A 16-Foot-Tall, 1-Ton, Transformer Will Welcome Visitors in The Museum’s Welcome Center
On Friday, March 12, The Children’s Museum of Indianapolis unveiled its newest pop culture icon – Bumblebee! At more than 16-feet-tall and weighing in at nearly 1 ton, this new collection piece will tower over visitors in its new home at the Museum.
“Bumblebee’s unveiling is a great way to open our new Incredible Costumes from Film and TV exhibit, ” said Dr. Jeffrey H. Patchen, president and CEO, The Children’s Museum of Indianapolis. “The Transformers are loved by generations – both the children today who are familiar with the movies and their parents who grew up watching the original cartoons – Transformer collectors span three generations.”
Bumblebee is the newest pop culture icon at The Children’s Museum of Indianapolis joining other beloved museum collection pieces on permanent display such as Dale Chihuly’s Fireworks of Glass; Bucky the T. Rex; Martimus, the museum’s stuffed polar bear, the Museum’s Mastodon; the world’s largest Waterclock; and the Rebuen Wells steam engine. The Museum’s icons are well-known and loved by museum visitors and members, many of which are familiar to generations of museum families.
Bumblebee was the result of a direct request by Director Michael Bay for a full-size Transformer for the making of the 2007 movie Transformers. Bumblebee was used as a prop in the filming of several scenes including when characters Sam and Mikaela are first introduced to the Autobots, the heroic characters who fight against the evil Decepticons. For the movie, Michael Bay made the decision, in consultation with Hasbro, to turn Bumblebee into a Chevy Camaro.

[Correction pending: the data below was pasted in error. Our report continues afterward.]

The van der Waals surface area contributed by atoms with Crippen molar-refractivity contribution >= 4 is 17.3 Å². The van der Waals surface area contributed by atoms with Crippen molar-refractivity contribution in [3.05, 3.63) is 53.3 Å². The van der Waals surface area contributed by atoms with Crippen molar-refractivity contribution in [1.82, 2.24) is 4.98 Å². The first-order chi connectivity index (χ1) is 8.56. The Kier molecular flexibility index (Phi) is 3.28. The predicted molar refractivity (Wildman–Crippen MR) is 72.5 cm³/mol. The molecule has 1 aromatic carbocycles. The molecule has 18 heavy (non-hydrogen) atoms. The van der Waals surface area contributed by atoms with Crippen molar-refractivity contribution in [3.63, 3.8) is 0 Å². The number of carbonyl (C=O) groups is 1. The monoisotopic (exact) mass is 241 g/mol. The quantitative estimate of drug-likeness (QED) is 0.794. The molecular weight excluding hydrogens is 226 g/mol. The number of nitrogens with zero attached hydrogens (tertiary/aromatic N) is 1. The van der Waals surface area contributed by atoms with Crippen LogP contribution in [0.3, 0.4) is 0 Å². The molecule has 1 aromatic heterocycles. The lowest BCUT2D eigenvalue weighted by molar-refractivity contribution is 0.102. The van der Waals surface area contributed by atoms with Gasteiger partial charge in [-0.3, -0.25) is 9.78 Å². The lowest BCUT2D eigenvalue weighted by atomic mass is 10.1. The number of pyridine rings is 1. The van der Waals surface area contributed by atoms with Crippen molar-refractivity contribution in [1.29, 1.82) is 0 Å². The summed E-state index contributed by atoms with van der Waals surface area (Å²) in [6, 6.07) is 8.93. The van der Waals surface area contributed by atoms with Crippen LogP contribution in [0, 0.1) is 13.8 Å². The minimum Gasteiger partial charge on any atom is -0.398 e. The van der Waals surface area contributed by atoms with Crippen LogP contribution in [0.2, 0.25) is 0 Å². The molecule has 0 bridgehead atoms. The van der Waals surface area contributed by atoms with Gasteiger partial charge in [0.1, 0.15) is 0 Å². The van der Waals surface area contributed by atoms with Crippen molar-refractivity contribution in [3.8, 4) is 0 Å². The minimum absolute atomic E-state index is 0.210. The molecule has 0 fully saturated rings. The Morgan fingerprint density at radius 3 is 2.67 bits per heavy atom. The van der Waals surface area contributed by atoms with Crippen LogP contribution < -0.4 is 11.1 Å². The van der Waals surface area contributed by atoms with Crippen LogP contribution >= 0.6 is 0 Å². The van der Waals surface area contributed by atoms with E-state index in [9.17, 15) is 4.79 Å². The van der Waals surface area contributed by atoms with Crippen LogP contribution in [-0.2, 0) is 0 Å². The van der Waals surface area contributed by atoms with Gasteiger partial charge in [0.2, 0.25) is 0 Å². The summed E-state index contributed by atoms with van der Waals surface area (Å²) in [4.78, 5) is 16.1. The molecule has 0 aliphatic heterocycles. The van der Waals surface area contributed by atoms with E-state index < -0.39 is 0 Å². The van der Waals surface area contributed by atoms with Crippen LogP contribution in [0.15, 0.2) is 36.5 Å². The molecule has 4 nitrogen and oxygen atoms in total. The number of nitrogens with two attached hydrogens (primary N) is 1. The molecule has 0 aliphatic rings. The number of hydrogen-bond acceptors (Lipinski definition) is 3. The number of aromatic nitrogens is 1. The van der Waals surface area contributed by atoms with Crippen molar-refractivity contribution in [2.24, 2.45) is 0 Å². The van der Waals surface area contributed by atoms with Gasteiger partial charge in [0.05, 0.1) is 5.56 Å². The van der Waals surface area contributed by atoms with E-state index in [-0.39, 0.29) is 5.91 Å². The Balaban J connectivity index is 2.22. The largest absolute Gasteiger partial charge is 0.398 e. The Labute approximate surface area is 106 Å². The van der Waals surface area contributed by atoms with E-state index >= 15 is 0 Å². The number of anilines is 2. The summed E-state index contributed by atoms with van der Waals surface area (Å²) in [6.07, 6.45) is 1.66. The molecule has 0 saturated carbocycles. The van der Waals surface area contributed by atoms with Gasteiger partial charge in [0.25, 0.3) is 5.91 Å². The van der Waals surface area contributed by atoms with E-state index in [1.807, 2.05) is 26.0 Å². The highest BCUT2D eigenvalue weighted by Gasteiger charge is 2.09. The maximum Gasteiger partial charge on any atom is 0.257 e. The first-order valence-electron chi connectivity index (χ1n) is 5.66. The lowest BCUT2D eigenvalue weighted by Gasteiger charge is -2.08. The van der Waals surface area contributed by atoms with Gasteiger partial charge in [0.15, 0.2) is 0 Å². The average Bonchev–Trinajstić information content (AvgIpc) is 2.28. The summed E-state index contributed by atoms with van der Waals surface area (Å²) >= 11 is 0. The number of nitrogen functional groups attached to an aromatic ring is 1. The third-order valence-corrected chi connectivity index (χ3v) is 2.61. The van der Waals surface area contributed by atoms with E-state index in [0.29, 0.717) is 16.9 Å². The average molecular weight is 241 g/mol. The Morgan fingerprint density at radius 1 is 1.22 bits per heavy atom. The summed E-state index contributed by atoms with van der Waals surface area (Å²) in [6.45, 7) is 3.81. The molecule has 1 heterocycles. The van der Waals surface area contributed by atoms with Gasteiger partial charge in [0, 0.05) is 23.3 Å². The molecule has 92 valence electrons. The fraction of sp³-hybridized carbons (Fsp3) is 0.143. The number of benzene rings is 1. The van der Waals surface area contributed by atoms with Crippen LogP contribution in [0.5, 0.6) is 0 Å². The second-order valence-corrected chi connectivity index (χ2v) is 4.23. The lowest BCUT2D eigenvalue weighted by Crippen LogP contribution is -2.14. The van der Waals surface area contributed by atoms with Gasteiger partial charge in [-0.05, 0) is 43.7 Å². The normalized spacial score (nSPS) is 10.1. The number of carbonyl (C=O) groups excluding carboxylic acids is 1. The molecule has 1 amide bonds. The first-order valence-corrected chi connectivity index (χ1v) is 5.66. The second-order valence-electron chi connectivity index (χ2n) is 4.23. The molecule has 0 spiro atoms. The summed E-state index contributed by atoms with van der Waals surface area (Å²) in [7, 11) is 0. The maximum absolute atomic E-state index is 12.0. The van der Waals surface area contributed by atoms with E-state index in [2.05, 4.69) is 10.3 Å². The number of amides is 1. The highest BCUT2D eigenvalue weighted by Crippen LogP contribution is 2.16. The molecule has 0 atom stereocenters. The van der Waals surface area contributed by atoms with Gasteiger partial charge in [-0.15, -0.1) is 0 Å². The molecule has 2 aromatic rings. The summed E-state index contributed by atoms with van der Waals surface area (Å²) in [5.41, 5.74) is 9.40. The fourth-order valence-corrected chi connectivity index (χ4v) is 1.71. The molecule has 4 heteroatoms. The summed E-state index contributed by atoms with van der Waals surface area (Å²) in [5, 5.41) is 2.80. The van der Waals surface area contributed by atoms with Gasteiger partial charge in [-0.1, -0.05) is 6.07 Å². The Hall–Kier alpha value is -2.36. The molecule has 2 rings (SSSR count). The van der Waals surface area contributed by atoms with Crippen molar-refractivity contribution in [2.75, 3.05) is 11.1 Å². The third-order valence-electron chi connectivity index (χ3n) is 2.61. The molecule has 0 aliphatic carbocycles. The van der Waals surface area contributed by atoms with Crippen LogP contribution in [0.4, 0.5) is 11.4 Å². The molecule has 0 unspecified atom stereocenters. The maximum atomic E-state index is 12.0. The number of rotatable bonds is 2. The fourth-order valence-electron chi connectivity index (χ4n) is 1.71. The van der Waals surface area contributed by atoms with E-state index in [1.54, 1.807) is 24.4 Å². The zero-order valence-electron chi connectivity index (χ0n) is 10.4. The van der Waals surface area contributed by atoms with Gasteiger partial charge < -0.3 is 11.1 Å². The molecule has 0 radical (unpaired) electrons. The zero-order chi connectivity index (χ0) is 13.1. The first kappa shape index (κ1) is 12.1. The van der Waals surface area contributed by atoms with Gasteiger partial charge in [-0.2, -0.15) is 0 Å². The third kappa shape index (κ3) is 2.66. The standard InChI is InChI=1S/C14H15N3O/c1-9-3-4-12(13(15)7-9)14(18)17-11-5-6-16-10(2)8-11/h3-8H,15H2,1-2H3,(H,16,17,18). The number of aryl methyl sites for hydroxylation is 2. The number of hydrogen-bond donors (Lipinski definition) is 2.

Built by renowned special effects company FXperts, Inc. (John Frazier Special Effects), it took three sculptors and four mold makers about three months to create Bumblebee from drawings to paint. Bumblebee is made of 300 parts from 200 molds, most of which were hand sculpted and then hand molded. All parts including the tires, grill and Chevy logo were molded from existing parts; the only real car part is the license plate.
The Children’s Museum of Indianapolis is a nonprofit institution committed to creating extraordinary family learning experiences that have the power to transform the lives of children and families. The 472, 900 square-foot facility houses 11 major galleries. Visitors can explore the physical and natural sciences, history, world cultures, the arts, see how dinosaurs lived 65 million years ago in Dinosphere: Now You’re in Their World®, experience Dale Chihuly’s Fireworks of Glass and examine children’s impact in shaping history in The Power of Children: Making a Difference. The Children’s Museum, situated on 20 acres of land in Indianapolis, presents hundreds of programs and activities each year. For more information about The Children’s Museum in English and Spanish, visit www.childrensmuseum.org.